WHENEVER observers discuss security in Asia, the talk soon focuses on threats to seaborne trade.
The regional leaders who met at the East Asia Summit in Brunei last week were no exception. Many of them referred to threats to freedom of navigation as the key reason why disputes in the South China Sea need urgent attention.
Likewise growing concerns about the Malacca Strait and the Indian Ocean as strategic hot spots invariably focus on the risks to the security of the vast seaborne trade that passes across and through these waterways. For Singapore, at the fulcrum of these vital trade routes, the possibility that its security might be threatened would naturally be among the country's most serious strategic concerns.
But how serious are these concerns really? I think they are vastly exaggerated and that such issues distract us from much more real and serious concerns.
Seaborne trade is, of course, vital to the global economy.
Trade has grown remarkably in volume and value over recent decades. Indeed it has grown much faster than global output because an ever-increasing proportion of goods is now traded internationally, often in complex global supply chains. And the vast majority of this trade is carried by sea.
Piracy a mere irritant
IT IS also true that the security of seaborne trade is under threat, especially from piracy. But piracy remains a minor and manageable problem - an irritant rather than a serious danger to the free movement of goods by sea.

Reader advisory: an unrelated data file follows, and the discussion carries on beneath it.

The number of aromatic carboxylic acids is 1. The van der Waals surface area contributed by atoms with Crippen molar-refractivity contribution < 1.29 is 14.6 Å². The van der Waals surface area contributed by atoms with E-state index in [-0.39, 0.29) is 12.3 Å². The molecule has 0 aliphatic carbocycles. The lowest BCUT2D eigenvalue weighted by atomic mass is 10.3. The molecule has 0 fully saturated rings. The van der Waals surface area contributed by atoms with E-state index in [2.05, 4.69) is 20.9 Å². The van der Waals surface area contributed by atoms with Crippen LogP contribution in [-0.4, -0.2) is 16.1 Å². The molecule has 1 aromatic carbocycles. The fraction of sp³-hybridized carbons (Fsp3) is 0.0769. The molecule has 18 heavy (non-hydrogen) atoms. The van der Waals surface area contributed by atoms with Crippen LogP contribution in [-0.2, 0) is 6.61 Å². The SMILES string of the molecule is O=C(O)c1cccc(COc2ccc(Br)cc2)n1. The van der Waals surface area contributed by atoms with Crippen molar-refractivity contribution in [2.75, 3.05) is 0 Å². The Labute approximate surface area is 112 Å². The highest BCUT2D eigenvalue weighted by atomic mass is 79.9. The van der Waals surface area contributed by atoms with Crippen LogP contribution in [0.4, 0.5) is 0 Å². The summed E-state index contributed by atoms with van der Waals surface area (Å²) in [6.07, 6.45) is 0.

Pirates remain inherently much weaker than the states whose interests are so closely bound with secure trade. That means pirates can flourish only as long as their depredations are less costly than the measures it would take to suppress them. If pirates ever seriously threatened a major trade route, they would be squashed.
Serious threats to seaborne trade can be posed only by powerful states, or individuals acting on their behalf.
And so the key question becomes: how likely is a major power to mount that kind of threat? How likely is it, for example, that China would choose to seriously threaten seaborne trade in the South China Sea if it succeeded in establishing its ambitious territorial claims there?
The answer is very clear.
Much of the trade that passes through the South China Sea is going to or from China. All the rest is going to or from other countries whose economies are important to China. This is because in today's highly integrated Asian economic system, China's economy is deeply enmeshed with all the others.
The same is true of other countries. For example, some analysts suggest that America could put pressure on Beijing at any time by threatening China's vital energy supply lines across the Indian Ocean. That would have a devastating effect on China's economy. But it would be disastrous for America's economy too and for that of the rest of the world.